If you were rich, would you want to give your kids everything you never had?
Or would you want to give them perspective?
Savji Dholakia wanted to give his son both.
So he sent him away with no phone, no connections and no money to find work for himself — and learn what it’s like to be poor.
How This Really Rich Guy Taught His Son About Money
Savji owns a diamond business in India that’s worth 6,000 crore rupees, or approximately US$890 million.
“I gave him three conditions: I told my son that he needs to work to earn his money and he couldn’t work at a place for more than a week; that he can’t use his father’s identity nor use the mobile phone nor Rs 7,000 taken from home for a month,” he told the Times of India (TOI).
Apparently, this is a tradition in their extended family. Twelve years ago, they had an expensive dinner in London, where no one looked at the prices before they ordered.
The bill was an “eye-opener,” Dravya told The New Indian Express.
So the family decided “every male member should undertake one month of hard life to learn the value of money.” (Yes, only males. Despite some recent gains, India is still a patriarchal society.)
Three of his cousins already did it, and Dravya was next in line.
He took the challenge in stride, deciding to travel from his hometown of Surat to the city of Kochi, where he didn’t know anyone — and didn’t even speak the language.
In case you have no idea where those two locations are (I sure didn’t), here’s a map. As you can see, Kochi is pretty much on the other side of India from Surat.
With nothing more than some clothes and 7,000 rupees (~US$100) for emergencies only, Dravya set off for a month.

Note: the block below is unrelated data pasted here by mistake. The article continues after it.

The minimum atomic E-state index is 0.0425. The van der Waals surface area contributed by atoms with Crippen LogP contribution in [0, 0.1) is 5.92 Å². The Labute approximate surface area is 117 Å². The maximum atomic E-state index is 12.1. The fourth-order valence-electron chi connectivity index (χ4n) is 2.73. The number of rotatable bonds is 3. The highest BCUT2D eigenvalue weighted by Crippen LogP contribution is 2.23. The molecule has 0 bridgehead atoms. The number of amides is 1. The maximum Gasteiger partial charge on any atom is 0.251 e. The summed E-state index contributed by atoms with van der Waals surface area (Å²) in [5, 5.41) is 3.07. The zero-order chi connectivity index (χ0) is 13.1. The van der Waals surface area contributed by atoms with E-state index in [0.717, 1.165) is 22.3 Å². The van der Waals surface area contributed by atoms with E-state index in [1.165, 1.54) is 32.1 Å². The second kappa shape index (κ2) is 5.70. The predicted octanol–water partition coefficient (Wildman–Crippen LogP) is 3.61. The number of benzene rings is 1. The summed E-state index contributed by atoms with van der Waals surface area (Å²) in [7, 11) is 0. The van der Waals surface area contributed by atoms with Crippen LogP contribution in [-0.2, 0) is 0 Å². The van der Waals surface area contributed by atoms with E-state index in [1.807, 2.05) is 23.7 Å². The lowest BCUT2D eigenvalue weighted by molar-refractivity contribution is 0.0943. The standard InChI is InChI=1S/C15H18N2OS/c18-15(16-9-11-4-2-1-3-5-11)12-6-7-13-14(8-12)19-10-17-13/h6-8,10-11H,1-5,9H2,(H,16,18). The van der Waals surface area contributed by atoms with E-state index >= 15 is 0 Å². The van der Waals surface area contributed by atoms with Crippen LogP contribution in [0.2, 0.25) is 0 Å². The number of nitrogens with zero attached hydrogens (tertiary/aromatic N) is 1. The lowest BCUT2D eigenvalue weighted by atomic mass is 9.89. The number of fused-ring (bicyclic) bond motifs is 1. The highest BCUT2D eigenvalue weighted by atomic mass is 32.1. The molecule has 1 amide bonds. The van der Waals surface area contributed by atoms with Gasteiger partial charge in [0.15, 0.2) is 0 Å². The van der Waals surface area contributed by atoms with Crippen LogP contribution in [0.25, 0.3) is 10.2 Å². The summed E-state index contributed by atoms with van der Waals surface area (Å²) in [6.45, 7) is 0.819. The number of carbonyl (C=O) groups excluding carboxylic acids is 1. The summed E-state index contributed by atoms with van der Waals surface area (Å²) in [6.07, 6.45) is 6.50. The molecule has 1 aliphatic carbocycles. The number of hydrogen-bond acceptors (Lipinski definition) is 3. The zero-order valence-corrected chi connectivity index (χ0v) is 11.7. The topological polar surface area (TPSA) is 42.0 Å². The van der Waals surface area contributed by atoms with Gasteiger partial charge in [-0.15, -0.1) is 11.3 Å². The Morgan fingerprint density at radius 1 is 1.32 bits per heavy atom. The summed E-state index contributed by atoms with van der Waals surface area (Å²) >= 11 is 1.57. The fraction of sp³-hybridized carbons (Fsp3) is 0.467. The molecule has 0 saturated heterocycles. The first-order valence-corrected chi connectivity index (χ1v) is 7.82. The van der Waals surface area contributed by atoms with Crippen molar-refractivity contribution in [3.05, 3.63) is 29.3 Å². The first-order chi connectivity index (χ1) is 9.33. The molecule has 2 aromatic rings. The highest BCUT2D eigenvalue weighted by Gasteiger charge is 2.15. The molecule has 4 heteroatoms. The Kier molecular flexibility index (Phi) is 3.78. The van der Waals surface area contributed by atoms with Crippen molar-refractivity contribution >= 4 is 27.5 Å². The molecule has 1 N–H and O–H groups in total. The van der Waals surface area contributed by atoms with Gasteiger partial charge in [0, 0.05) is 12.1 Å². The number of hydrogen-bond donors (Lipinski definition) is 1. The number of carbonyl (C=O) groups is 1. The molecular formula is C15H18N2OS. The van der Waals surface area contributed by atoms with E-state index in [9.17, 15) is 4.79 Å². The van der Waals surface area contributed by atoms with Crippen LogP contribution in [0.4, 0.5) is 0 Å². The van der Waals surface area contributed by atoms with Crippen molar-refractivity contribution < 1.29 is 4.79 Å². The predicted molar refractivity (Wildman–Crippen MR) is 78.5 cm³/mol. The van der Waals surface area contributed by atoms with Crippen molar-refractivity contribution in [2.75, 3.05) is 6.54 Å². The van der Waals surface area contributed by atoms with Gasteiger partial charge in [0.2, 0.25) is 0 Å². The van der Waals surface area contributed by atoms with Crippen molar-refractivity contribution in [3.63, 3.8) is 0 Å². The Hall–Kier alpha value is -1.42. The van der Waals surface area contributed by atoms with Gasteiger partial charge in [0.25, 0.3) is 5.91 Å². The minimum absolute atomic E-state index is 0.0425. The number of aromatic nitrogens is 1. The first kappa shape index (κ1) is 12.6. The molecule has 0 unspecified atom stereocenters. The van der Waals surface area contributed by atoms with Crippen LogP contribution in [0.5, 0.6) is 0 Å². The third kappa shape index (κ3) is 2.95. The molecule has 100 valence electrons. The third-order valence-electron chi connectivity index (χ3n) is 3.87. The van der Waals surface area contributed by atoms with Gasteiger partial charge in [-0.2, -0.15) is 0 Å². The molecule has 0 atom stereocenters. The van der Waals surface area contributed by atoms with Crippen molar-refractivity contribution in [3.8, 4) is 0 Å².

“For five days, I had no job or proper place to stay. I was frustrated as I was rejected at 60 places, as no one knew me here. I understood what is rejection and the value of a job in these few days,” he told the TOI.
Eventually, he found work at a bakery, and over the next month, worked at a call center, shoe shop and McDonald’s before he finally returned home.
Sure, a month isn’t a long time — but compared to the way many really rich people raise their children, I’d call this a breath of fresh air. And a valuable way for Dravya to get perspective.
“I wanted him to understand life and how the poor struggle to get a job and money. No university can teach you these life skills,” Savji told the TOI.
If you’re looking for advice on how to raise money-smart kids, these posts should help:
Your Turn: If you were rich, would you try to do something similar?
Susan Shain, senior writer for The Penny Hoarder, is always seeking adventure on a budget. Visit her blog at susanshain.com, or say hi on Twitter @susan_shain.